Department of Chemistry

CMS Services

Faculty seeking access to mass spectrometry analysis are often confused by the fact that there are other MS laboratories and instruments located in the ILSB, specifically the Laganowsky and Russell research groups; however, these units are not formally part of the CBMSC. In addition, the TAMU NIH P41 (funded July 1, 2018) "Resource in Native Mass Spectrometry-Guided Structural Biology", which includes laboratories at Ohio State University (lead unit) and West Virginia University, provide unique, cutting-edge mass spectrometry capabilities. The Laganowsky and Russell research programs serve as "Driving Biological Projects" (Laganowsky) and "Technology Research and Development Programs" (Russell) as components of the P41 grant. The NIH P41 "Resource" has received partial funding from the Department of Chemistry, College of Science and OVPR; consequently, these research capabilities are made available on a collaborative basis to TAMU researchers. Because these instruments are not formally part of the CBMSL, we have no mechanism to recover operational, maintenance and analysis costs. We currently have a number of collaborations that have produced publications in high-impact journals, and these are the kinds of products that serve as the basis for competitive federal grants that enhance TAMU's stature and interdisciplinary training/education of students.

Protein Identification

Protein identification is most commonly accomplished by proteolytic digestion followed by MS analysis. Sample are typically submitted as gel bands, pelleted pure proteins, or proteins in solution without detergents or glycerol (preferably in 25mM Ammonium Bicarbonate buffer, pH=7-8). Samples are enzymatically digested, typically with mass spec grade trypsin, and analyzed by either MALDI-TOF-MS/MS or nano-capillary HPLC/MSMS. The resulting MS and MS/MS data can then be queried against a specific database for peptide and protein identification.

Exact Mass Analysis for Proteins

Clients often need to know the exact mass of a purified protein. Samples need to be in Na and K free buffers, in the absence of detergents, chaotrophic agents, and glycerol. We recommend ammonium acetate or ammonium bicarbonate buffers if they are required.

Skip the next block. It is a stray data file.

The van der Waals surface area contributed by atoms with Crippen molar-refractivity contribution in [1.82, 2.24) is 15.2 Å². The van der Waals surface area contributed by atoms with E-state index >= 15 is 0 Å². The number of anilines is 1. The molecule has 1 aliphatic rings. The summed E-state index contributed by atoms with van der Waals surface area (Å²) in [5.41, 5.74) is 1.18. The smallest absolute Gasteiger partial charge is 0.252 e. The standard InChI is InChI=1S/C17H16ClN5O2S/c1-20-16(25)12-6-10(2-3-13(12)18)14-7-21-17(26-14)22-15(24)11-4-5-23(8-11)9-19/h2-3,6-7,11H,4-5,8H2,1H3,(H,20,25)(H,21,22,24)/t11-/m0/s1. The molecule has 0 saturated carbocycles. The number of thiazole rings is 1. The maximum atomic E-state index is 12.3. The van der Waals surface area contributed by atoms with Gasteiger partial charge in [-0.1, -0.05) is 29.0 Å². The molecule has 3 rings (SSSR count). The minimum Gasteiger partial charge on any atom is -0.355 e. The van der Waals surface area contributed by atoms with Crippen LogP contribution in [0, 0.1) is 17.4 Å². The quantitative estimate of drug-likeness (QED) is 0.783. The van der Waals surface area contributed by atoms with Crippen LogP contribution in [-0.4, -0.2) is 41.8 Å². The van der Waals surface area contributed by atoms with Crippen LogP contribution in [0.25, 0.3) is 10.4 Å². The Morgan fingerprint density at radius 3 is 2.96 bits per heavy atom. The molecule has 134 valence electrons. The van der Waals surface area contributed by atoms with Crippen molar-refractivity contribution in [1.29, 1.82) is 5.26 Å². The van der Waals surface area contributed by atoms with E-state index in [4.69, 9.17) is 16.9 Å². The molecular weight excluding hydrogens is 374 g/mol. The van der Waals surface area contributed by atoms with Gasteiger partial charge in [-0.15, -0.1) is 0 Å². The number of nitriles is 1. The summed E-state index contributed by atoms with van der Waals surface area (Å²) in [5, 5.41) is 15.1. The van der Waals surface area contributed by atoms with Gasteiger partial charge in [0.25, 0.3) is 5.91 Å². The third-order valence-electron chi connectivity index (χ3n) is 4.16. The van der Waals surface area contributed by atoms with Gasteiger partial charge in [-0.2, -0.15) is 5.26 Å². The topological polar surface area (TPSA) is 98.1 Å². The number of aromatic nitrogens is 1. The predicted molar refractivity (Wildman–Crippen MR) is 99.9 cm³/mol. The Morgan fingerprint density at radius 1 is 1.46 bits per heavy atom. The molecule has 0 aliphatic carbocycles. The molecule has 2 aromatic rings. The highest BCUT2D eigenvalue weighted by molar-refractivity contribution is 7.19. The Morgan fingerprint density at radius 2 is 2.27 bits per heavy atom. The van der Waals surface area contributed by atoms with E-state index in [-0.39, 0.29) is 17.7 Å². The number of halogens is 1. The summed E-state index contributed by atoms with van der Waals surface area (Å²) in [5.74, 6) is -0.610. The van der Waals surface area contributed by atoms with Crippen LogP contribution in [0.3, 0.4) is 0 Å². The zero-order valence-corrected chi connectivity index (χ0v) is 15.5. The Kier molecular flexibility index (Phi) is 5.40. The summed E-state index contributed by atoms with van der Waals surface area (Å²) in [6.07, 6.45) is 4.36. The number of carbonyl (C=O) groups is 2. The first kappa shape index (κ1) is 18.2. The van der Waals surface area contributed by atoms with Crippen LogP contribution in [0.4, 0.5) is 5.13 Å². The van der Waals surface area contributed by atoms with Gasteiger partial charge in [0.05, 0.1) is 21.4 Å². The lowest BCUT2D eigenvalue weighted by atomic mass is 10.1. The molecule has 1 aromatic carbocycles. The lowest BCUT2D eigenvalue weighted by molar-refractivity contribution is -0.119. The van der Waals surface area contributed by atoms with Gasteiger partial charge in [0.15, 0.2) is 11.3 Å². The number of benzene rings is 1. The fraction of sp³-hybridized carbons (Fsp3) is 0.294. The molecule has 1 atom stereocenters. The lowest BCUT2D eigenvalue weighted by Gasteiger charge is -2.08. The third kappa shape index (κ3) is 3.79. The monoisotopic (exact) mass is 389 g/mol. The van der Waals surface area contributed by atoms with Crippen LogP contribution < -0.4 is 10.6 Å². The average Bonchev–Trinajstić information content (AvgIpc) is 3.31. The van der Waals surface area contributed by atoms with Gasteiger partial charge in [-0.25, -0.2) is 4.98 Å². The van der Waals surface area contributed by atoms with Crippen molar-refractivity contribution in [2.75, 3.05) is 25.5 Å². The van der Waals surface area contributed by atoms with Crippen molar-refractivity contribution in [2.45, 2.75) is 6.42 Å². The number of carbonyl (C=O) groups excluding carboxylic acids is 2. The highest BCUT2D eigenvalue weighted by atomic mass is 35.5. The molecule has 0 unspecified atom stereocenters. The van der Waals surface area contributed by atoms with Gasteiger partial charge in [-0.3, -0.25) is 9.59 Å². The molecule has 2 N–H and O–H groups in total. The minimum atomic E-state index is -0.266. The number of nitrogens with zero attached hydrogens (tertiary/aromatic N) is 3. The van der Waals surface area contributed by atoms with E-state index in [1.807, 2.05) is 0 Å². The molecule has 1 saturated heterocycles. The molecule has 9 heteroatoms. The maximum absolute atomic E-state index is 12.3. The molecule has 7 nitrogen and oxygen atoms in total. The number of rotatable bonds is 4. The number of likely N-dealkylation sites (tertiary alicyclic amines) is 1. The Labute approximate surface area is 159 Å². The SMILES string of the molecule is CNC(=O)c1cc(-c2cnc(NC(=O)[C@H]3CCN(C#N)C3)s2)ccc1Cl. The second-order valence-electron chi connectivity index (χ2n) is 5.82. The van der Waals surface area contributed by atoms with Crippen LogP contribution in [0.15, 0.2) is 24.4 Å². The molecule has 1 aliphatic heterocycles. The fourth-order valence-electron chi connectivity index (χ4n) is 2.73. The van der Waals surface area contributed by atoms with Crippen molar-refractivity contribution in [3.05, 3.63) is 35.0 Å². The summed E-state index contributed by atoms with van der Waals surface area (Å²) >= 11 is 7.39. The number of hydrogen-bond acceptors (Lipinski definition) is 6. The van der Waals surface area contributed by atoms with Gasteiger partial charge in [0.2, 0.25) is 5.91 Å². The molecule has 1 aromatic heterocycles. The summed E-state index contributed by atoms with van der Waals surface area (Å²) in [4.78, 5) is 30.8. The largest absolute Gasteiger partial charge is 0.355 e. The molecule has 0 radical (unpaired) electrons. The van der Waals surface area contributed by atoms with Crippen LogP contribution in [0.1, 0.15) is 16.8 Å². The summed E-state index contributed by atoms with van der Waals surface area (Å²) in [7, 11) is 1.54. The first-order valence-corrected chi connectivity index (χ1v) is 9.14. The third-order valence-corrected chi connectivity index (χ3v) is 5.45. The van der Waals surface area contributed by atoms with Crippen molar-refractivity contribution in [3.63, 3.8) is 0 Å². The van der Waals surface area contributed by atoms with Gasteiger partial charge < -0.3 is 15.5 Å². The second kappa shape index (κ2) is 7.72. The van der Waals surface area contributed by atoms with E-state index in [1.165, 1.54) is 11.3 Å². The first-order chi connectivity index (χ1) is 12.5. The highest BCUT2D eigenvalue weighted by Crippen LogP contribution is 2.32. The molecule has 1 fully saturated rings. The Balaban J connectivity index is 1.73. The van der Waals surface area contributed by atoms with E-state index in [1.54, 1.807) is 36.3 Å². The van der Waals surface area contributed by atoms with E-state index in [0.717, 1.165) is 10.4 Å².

Intact Protein Complex Mass Determination

Masses of purified protein complexes and subunit composition can also be determined in our facility. This is non-routine work and we highly recommend a consultation before submitting your samples.

Proteomic Analysis

Complex mixtures of proteins can also be identified by MS. However, protein ID requires LCMS for analysis. Prefractionation of the proteins, such as 1D SDS-PAGE can be used to increase the numbers of proteins identified by the experiment. Other approaches include separation of digest proteins peptides using high pH LC, collecting fractions and running those fractions by low pH LCMS. Yet another approach is to run long gradients using normal reverse phase chromatography-MS. Set up a consultation and we can decide which is best for you. We also offer semi-quantitative techniques, either label-free or labeling for your proteomic analysis.

Posttranslational Modification Site Determination

Starting with a single highly purified protein, either as a gel band or purified protein, multiple sites of modification, eg. Glycosylation, phosphorylation, acetylation and others, can be determined. This process is non-routine and typically requires multiple digestion enzymes. We recommend you set up a consultation before beginning this work.

CMS Rates


Standard analysis by Electron Ionization (EI), Chemical Ionization (CI), Atmospheric Pressure Chemical Ionization (APCI), Electrospray Ionization (ESI), and Matrix Assisted Laser Desorption Ionization (MALDI).

Customer Type Hourley Rate*
Texas A&M University (all departments and campuses) $85
Other Universities $85
Industry $200/negotiable

*2 samples/hr is ideal


MS/MS analysis of peaks in ESI, APCI, and MALDI spectra.

Customer Type Hourley Rate*
Texas A&M University (all departments and campuses) $85
Other Universities $85
Industry $200

CMS Submissions


To submit a sample to the CMS, fill out one of the following submission forms:

Fill out the form by providing as much information as you can. Attach your sample to the submission form. If you are on campus, samples can be dropped off in room 1195 or 1145 of the ILSB.

If your sample requires special storage, please see the Sample Submission Guidelines.

If you are submitting a sample from outside Texas A&M University, please contact us before you submit your sample. Use the express shipping address provided to send your samples.

New Customers

If you are submitting samples for the first time and you are located outside the Texas A&M University, please fill out Customer Information Sheet and send it to us. Once the form is received and approved, you can start using the facility.

CMS Forms